“She truly knows what works and what doesn’t, and, on the flip side of that, she respects us.”
The opportunity to teach again was the major reason why she left a central-office role to return to school leadership, and McCauley said the double duty has made her a better principal.
When new initiatives are coming down the pike, she said she thinks about them from two perspectives: the school leader’s and the teacher’s.
When the Common Core State Standards were being introduced in Maryland, McCauley taught math at every grade level because she wanted to see the big picture.
Juggling Two Roles
“I knew what it looked like to a 5-year-old, and I knew where they had to be before they left us,” she said. “I wanted that knowledge for myself.”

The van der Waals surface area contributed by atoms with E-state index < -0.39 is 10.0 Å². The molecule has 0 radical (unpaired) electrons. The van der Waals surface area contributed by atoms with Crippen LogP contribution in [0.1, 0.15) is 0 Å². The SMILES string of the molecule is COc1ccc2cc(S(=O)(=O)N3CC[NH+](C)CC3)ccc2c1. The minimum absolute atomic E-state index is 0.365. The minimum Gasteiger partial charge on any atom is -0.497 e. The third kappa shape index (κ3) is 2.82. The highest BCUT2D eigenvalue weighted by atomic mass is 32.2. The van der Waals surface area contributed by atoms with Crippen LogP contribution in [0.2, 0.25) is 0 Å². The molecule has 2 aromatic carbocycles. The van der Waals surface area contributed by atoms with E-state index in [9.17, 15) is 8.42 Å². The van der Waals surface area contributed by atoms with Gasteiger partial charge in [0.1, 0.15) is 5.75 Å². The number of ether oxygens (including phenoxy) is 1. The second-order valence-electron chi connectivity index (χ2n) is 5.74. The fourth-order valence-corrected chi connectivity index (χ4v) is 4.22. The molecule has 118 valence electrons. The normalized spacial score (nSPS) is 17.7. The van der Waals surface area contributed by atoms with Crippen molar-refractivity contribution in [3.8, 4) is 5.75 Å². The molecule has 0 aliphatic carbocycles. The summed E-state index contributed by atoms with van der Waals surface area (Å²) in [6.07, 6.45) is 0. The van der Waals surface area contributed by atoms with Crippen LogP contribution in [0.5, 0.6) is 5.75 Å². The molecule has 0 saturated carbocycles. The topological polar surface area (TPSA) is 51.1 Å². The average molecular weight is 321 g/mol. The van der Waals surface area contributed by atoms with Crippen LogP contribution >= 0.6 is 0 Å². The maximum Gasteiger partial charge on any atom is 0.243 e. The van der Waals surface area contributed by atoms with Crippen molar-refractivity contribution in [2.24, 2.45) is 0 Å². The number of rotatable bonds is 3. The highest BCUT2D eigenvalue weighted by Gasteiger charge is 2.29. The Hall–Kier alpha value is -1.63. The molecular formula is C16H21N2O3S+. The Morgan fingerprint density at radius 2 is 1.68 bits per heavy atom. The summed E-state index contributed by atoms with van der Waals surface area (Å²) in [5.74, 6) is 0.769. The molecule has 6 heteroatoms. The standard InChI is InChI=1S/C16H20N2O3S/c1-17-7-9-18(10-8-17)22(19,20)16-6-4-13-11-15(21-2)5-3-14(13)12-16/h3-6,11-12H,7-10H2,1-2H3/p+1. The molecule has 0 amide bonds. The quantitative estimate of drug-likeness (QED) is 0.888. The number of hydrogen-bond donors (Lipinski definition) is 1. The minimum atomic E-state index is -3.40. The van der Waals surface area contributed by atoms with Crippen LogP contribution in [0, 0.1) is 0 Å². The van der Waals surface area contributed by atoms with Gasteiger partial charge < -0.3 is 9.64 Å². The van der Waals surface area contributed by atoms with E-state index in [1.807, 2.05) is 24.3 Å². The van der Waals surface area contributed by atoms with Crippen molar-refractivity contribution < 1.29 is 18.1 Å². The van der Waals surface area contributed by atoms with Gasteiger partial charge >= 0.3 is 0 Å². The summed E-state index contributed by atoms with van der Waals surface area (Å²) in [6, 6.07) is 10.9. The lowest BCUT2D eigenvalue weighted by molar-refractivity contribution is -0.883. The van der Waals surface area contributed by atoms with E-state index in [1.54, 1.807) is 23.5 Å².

McCauley starts her day at 5:30 a.m. and gets a lot of her administrative work done before students show up. Her day ends around 6 p.m.
Like other teachers, she has to craft lesson plans, grade, write instructional plans for students who need individualized support, send notes home to parents on special projects, and put up bulletin boards. (She’s not a big fan of making bulletin boards.)
Given the heavy demands for her time and attention, McCauley said she can’t tend to every concern.
“I think all educators would say that time is always the enemy, and there doesn’t seem to be enough time to do everything you want to do,” McCauley said.
Part of the reason why the model works well at Crellin is because everyone on the small staff—seven teachers, an instructional assistant, and secretary—steps up, Friend and McCauley said.
“I am ultimately responsible, but I know that I can depend on them,” McCauley said.
“If I am busy with a child, everybody knows how a school is supposed to run. If it needs to be done, even if that isn’t their duty, they do it.”
A version of this article appeared in the August 30, 2017 edition of Education Week as The District Where Principals Run Their Schools—and Teach